I’m indebted to my colleague Walker Smith for pointing me to this New Yorker article by Brad Leithauser article on concision. It’s actually quite long, given the subject matter, but I just wanted to pick out a couple of things here while recommending that you go and have a look at the whole thing.
But this year I face the ice
With my father’s stick.
[T]he poem evokes a complex, compromised psychological condition. There’s comfort in the notion that Father is sheltering us with that stolid stick of his. And there’s anguish and vulnerability in the implication that the stick has been transferred because Father has died—recently, within the past year. As we set off from home into the freezing outer world, all sorts of emotional accommodations must be discharged.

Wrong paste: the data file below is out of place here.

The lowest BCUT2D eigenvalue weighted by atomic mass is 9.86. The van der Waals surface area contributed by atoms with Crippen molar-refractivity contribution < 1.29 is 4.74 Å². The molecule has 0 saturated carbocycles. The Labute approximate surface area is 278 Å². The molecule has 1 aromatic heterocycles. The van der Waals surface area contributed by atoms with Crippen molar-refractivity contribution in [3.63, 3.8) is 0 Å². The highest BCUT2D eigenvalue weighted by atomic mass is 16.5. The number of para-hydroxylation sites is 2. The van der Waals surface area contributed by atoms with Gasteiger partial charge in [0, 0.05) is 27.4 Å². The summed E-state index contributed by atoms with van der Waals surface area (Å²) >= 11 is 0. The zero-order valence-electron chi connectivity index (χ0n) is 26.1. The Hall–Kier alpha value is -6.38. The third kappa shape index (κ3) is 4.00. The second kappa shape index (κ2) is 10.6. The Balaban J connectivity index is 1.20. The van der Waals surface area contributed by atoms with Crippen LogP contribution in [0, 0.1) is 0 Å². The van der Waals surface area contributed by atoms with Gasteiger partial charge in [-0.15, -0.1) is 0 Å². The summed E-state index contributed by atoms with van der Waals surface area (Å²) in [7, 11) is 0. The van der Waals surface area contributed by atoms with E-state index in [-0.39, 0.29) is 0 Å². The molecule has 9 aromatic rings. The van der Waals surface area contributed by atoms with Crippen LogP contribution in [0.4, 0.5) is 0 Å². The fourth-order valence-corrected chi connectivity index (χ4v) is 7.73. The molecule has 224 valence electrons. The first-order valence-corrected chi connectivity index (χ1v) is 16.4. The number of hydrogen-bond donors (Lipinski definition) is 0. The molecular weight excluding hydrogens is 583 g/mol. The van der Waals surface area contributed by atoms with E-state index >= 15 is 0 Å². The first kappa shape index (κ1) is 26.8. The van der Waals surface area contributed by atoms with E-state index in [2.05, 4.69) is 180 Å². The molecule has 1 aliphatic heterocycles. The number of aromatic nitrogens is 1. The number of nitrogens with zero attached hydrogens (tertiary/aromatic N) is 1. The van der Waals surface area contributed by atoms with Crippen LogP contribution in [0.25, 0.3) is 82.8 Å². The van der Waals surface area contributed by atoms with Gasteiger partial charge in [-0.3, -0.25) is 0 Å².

One other thing I enjoyed was the way he elegantly sidestepped the notorious New Yorker fact-checking department (his brackets):
(Someone told me that Marilyn Monroe once remarked that she enjoyed reading poetry “because it saves time.” I like this quotation so much that I’ve never dared to confirm it; I’d feel disenchanted to learn it was bogus.)
I don’t know either, and I’m certainly not going to go and look. I’d be as disappointed as he would be if I discovered she didn’t say it. But the whole piece is a writerly pleasure.
The image at the top is from the blog Between Fashion and Death, and is used with thanks.